The real significance of Cox's report was that he did not just confine his findings to underlining the failings of one team of EHOs. His criticisms went much wider, not least in emphasising on how the whole purpose of arming EHOs with such draconian powers under the Food Safety Act had been to put them in the front line, by giving them the prime responsibility for ensuring that food sold to the public was safe.

There had long been a tendency, the sheriff went on, to lay all the blame for breakdowns in hygiene just on the businesses which produced and sold the food. Certainly, he agreed, Barr should be held liable for his own part in the tragedy. But ultimately, he said, if public officials are to set themselves up as experts in hygiene, then both businesses and the public have the right to expect them to do their job properly.

If there was a major failure, as here in Lanarkshire, the inspectors must equally share the blame. Cox said he was far from impressed by the attempts the officials had made throughout the inquiry to shuffle off any responsibility and to place all the blame on an incompetent butcher, who had every right to expect competent advice from those paid to be the official "experts".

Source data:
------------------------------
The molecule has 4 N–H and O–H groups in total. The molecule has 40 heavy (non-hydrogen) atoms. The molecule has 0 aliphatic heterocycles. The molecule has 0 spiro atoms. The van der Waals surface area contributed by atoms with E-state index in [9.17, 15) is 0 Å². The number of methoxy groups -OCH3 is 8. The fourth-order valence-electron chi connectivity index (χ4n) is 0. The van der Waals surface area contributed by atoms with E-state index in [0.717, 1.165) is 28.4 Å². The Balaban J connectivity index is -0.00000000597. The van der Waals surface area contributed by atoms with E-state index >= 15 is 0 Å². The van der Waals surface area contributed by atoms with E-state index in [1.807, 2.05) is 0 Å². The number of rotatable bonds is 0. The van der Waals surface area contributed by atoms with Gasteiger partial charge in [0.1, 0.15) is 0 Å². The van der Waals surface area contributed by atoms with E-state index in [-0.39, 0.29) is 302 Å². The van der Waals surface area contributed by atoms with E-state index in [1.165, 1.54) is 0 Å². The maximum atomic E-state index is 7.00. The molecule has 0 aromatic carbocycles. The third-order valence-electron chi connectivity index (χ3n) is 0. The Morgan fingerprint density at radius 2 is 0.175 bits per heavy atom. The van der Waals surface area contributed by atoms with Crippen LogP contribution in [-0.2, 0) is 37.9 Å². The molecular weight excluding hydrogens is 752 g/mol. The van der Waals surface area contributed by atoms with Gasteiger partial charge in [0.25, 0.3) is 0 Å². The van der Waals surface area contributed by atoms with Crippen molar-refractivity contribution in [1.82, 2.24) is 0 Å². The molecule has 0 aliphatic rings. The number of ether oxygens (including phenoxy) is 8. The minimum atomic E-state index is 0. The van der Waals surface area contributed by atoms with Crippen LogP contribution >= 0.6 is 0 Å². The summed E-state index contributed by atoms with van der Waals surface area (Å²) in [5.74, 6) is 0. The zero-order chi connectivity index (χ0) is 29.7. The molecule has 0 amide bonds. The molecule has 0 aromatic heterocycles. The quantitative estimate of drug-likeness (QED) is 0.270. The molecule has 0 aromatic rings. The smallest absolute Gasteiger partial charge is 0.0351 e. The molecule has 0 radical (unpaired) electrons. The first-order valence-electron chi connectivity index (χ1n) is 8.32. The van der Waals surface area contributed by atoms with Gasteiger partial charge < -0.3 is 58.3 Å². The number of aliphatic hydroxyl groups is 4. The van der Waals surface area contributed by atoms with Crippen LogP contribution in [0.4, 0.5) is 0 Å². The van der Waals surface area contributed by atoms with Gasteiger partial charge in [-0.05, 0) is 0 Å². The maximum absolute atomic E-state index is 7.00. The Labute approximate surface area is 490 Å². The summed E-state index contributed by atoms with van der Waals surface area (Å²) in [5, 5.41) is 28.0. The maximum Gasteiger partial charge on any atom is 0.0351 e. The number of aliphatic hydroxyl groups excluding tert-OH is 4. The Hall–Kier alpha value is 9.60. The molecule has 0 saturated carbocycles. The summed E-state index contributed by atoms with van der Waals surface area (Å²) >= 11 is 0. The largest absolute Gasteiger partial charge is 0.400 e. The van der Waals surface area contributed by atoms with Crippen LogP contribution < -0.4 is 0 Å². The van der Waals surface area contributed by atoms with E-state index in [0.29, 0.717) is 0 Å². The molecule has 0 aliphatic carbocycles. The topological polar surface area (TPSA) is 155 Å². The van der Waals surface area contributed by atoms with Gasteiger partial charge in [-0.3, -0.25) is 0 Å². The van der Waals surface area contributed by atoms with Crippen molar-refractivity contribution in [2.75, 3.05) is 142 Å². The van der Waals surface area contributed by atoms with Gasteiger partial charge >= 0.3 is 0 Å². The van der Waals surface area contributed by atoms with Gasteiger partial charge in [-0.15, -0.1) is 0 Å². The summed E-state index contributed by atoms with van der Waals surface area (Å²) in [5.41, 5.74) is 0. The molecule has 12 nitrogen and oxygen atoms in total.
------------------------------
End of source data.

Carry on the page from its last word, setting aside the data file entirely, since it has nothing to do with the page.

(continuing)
With that, I hope, you can tell where I am coming from, and my direction of travel. At Motherwell that August, we got what amounted to a landmark judgement. For the first time in recorded history, we got an official verdict which stated that the officials – the regulators – were culpable for their [in]actions.

When disaster strikes in situations where they have a statutory powers directed at preventing those disasters, they too bear some responsibility when they fail properly to exercise those powers.

  • Other posts on the financial crisis here.